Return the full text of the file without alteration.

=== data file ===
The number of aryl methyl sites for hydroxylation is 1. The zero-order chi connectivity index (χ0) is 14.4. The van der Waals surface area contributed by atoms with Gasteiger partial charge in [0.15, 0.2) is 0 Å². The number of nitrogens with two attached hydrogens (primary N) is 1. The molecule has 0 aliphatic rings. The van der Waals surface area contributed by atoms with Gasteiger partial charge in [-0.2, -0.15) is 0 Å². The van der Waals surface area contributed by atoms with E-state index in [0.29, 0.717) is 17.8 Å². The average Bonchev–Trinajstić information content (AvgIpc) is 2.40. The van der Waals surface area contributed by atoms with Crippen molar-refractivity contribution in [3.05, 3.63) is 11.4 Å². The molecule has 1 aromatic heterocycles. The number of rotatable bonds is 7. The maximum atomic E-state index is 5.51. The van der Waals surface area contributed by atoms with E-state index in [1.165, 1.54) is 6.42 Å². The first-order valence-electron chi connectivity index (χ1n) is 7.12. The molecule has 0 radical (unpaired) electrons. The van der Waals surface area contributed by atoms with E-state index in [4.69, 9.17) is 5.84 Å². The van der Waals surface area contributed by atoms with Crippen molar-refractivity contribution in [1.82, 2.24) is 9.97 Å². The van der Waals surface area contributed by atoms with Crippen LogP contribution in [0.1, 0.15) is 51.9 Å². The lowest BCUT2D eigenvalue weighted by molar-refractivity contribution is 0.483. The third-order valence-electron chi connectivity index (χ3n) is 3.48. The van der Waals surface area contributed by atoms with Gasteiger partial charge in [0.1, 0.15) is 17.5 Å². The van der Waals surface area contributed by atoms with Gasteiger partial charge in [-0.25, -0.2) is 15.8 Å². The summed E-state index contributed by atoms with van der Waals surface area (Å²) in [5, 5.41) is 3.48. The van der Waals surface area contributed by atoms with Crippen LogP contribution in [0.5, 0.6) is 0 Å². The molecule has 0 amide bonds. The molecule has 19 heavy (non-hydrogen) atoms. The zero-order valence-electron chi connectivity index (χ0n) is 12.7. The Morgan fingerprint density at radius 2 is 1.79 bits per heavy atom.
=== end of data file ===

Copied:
The number of aryl methyl sites for hydroxylation is 1. The zero-order chi connectivity index (χ0) is 14.4. The van der Waals surface area contributed by atoms with Gasteiger partial charge in [0.15, 0.2) is 0 Å². The number of nitrogens with two attached hydrogens (primary N) is 1. The molecule has 0 aliphatic rings. The van der Waals surface area contributed by atoms with Gasteiger partial charge in [-0.2, -0.15) is 0 Å². The van der Waals surface area contributed by atoms with E-state index in [0.29, 0.717) is 17.8 Å². The average Bonchev–Trinajstić information content (AvgIpc) is 2.40. The van der Waals surface area contributed by atoms with Crippen molar-refractivity contribution in [3.05, 3.63) is 11.4 Å². The molecule has 1 aromatic heterocycles. The number of rotatable bonds is 7. The maximum atomic E-state index is 5.51. The van der Waals surface area contributed by atoms with E-state index in [1.165, 1.54) is 6.42 Å². The first-order valence-electron chi connectivity index (χ1n) is 7.12. The molecule has 0 radical (unpaired) electrons. The van der Waals surface area contributed by atoms with E-state index in [4.69, 9.17) is 5.84 Å². The van der Waals surface area contributed by atoms with Crippen molar-refractivity contribution in [1.82, 2.24) is 9.97 Å². The van der Waals surface area contributed by atoms with Crippen LogP contribution in [0.1, 0.15) is 51.9 Å². The lowest BCUT2D eigenvalue weighted by molar-refractivity contribution is 0.483. The third-order valence-electron chi connectivity index (χ3n) is 3.48. The van der Waals surface area contributed by atoms with Gasteiger partial charge in [0.1, 0.15) is 17.5 Å². The van der Waals surface area contributed by atoms with Gasteiger partial charge in [-0.25, -0.2) is 15.8 Å². The summed E-state index contributed by atoms with van der Waals surface area (Å²) in [5, 5.41) is 3.48. The van der Waals surface area contributed by atoms with Crippen LogP contribution in [0.5, 0.6) is 0 Å². The molecule has 0 amide bonds. The molecule has 19 heavy (non-hydrogen) atoms. The zero-order valence-electron chi connectivity index (χ0n) is 12.7. The Morgan fingerprint density at radius 2 is 1.79 bits per heavy atom.